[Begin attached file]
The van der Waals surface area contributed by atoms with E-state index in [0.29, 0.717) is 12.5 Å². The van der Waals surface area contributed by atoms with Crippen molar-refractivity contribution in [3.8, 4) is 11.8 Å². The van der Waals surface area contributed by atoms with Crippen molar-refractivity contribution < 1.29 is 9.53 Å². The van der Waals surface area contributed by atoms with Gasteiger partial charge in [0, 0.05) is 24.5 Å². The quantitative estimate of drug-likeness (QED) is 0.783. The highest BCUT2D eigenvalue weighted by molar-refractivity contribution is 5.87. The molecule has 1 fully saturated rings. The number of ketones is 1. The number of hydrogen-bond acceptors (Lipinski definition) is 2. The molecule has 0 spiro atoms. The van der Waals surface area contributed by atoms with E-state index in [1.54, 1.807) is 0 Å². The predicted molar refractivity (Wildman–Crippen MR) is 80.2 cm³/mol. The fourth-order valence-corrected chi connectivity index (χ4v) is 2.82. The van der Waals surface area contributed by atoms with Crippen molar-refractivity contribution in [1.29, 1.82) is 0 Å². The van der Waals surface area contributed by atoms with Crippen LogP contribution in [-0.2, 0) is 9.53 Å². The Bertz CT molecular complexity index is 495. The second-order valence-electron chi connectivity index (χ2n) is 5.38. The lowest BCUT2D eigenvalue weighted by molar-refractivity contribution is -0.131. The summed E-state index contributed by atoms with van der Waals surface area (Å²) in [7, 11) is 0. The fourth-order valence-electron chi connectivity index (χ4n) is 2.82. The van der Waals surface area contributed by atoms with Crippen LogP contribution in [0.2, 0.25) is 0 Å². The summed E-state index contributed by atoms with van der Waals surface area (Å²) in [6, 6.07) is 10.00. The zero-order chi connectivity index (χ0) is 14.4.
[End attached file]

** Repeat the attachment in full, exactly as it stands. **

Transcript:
The van der Waals surface area contributed by atoms with E-state index in [0.29, 0.717) is 12.5 Å². The van der Waals surface area contributed by atoms with Crippen molar-refractivity contribution in [3.8, 4) is 11.8 Å². The van der Waals surface area contributed by atoms with Crippen molar-refractivity contribution < 1.29 is 9.53 Å². The van der Waals surface area contributed by atoms with Gasteiger partial charge in [0, 0.05) is 24.5 Å². The quantitative estimate of drug-likeness (QED) is 0.783. The highest BCUT2D eigenvalue weighted by molar-refractivity contribution is 5.87. The molecule has 1 fully saturated rings. The number of ketones is 1. The number of hydrogen-bond acceptors (Lipinski definition) is 2. The molecule has 0 spiro atoms. The van der Waals surface area contributed by atoms with E-state index in [1.54, 1.807) is 0 Å². The predicted molar refractivity (Wildman–Crippen MR) is 80.2 cm³/mol. The fourth-order valence-corrected chi connectivity index (χ4v) is 2.82. The van der Waals surface area contributed by atoms with Crippen molar-refractivity contribution in [1.29, 1.82) is 0 Å². The van der Waals surface area contributed by atoms with Crippen LogP contribution in [-0.2, 0) is 9.53 Å². The Bertz CT molecular complexity index is 495. The second-order valence-electron chi connectivity index (χ2n) is 5.38. The lowest BCUT2D eigenvalue weighted by molar-refractivity contribution is -0.131. The summed E-state index contributed by atoms with van der Waals surface area (Å²) in [7, 11) is 0. The fourth-order valence-electron chi connectivity index (χ4n) is 2.82. The van der Waals surface area contributed by atoms with Crippen LogP contribution in [0.2, 0.25) is 0 Å². The summed E-state index contributed by atoms with van der Waals surface area (Å²) in [6, 6.07) is 10.00. The zero-order chi connectivity index (χ0) is 14.4.